Nieman Foundation at Harvard
Holding algorithms (and the people behind them) accountable is still tricky, but doable
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June 20, 2013, 2:24 p.m.

“If you’re expecting talk-radio and television shout fests to talk about how awesome your statistical validity is, you’re an idiot.”

Matt Waite has an excellent post on Source today that tells the story of early data journalism in Florida during the 2000 presidential election. He delves into issues of race and identity, and explains how easily journalists with good sense can mix things up — and miss big stories — because of how quickly numbers can obfuscate reality.

Race and ethnicity are tricky topics with loads of nuance and definitional difficulties. But they aren’t the only places these issues come up. Anytime you’re comparing data across agencies and across geographies, be on high alert for mismatches. Crime is a huge issue—jurisdictions have different definitions of what constitutes a big theft versus a little one, for instance. Driving laws are another—what constitutes reckless driving changes state to state. Budgets are another nightmare—what dollar figure requires a bid or not changes from city to city.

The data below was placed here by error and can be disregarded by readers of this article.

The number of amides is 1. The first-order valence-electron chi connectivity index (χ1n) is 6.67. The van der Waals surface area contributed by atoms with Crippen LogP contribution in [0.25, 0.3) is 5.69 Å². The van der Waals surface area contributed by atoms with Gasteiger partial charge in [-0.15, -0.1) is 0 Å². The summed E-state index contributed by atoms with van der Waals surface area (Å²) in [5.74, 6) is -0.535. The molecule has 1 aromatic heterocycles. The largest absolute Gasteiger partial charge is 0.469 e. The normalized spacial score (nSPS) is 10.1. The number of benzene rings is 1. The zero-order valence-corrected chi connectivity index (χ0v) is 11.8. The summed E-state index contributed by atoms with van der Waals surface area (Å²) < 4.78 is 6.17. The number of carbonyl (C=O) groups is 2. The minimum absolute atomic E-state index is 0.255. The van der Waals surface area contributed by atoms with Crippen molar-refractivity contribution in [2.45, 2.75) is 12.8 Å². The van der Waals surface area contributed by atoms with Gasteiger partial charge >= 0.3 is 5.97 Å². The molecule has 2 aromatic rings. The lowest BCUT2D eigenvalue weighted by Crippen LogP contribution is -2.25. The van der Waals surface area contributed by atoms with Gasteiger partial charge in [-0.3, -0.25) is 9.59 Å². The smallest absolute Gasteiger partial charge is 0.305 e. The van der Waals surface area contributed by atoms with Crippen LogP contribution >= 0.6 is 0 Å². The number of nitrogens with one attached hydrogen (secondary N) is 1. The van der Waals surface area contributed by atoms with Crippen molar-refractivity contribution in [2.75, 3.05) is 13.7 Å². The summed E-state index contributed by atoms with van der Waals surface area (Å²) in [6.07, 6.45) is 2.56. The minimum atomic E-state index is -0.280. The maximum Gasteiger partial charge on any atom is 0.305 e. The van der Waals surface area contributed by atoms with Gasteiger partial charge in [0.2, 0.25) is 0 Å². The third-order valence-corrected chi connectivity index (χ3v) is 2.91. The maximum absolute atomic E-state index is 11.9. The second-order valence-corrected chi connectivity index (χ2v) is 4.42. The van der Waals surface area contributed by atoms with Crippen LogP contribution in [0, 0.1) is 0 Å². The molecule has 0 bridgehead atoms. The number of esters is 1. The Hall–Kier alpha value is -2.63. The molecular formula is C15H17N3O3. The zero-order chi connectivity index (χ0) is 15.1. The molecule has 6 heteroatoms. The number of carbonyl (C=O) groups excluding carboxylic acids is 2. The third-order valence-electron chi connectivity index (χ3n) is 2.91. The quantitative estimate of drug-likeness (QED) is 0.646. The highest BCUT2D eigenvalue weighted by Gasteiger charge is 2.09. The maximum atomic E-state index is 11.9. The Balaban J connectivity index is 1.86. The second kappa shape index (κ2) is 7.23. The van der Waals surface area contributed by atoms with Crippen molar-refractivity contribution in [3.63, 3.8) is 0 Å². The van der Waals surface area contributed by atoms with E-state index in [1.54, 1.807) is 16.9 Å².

Getting the metadata, getting someone one the phone and basic descriptive statistics will help you avoid traps and hopefully let you avoid getting your butt kicked like I did.

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Holding algorithms (and the people behind them) accountable is still tricky, but doable
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